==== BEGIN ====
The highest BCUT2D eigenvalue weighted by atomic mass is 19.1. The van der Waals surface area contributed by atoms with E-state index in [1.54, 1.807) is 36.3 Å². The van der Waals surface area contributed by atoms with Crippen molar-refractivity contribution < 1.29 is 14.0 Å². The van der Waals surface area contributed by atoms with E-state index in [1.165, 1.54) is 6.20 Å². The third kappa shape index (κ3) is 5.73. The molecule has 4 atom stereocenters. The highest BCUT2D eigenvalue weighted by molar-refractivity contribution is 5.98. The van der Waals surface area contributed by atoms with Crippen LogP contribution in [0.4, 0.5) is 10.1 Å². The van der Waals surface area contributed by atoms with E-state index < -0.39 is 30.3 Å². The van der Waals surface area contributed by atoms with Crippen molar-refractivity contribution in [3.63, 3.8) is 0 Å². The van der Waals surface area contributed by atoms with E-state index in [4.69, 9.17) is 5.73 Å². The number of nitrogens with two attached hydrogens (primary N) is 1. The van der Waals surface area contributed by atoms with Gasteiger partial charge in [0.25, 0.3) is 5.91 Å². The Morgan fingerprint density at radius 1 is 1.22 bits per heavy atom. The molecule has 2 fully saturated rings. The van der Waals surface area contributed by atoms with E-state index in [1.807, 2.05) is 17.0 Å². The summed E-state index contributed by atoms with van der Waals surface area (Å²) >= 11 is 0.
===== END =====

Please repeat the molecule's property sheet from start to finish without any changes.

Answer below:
The highest BCUT2D eigenvalue weighted by atomic mass is 19.1. The van der Waals surface area contributed by atoms with E-state index in [1.54, 1.807) is 36.3 Å². The van der Waals surface area contributed by atoms with Crippen molar-refractivity contribution < 1.29 is 14.0 Å². The van der Waals surface area contributed by atoms with E-state index in [1.165, 1.54) is 6.20 Å². The third kappa shape index (κ3) is 5.73. The molecule has 4 atom stereocenters. The highest BCUT2D eigenvalue weighted by molar-refractivity contribution is 5.98. The van der Waals surface area contributed by atoms with Crippen LogP contribution in [0.4, 0.5) is 10.1 Å². The van der Waals surface area contributed by atoms with E-state index < -0.39 is 30.3 Å². The van der Waals surface area contributed by atoms with Crippen molar-refractivity contribution in [3.63, 3.8) is 0 Å². The van der Waals surface area contributed by atoms with E-state index in [4.69, 9.17) is 5.73 Å². The number of nitrogens with two attached hydrogens (primary N) is 1. The van der Waals surface area contributed by atoms with Gasteiger partial charge in [0.25, 0.3) is 5.91 Å². The Morgan fingerprint density at radius 1 is 1.22 bits per heavy atom. The molecule has 2 fully saturated rings. The van der Waals surface area contributed by atoms with E-state index in [1.807, 2.05) is 17.0 Å². The summed E-state index contributed by atoms with van der Waals surface area (Å²) >= 11 is 0.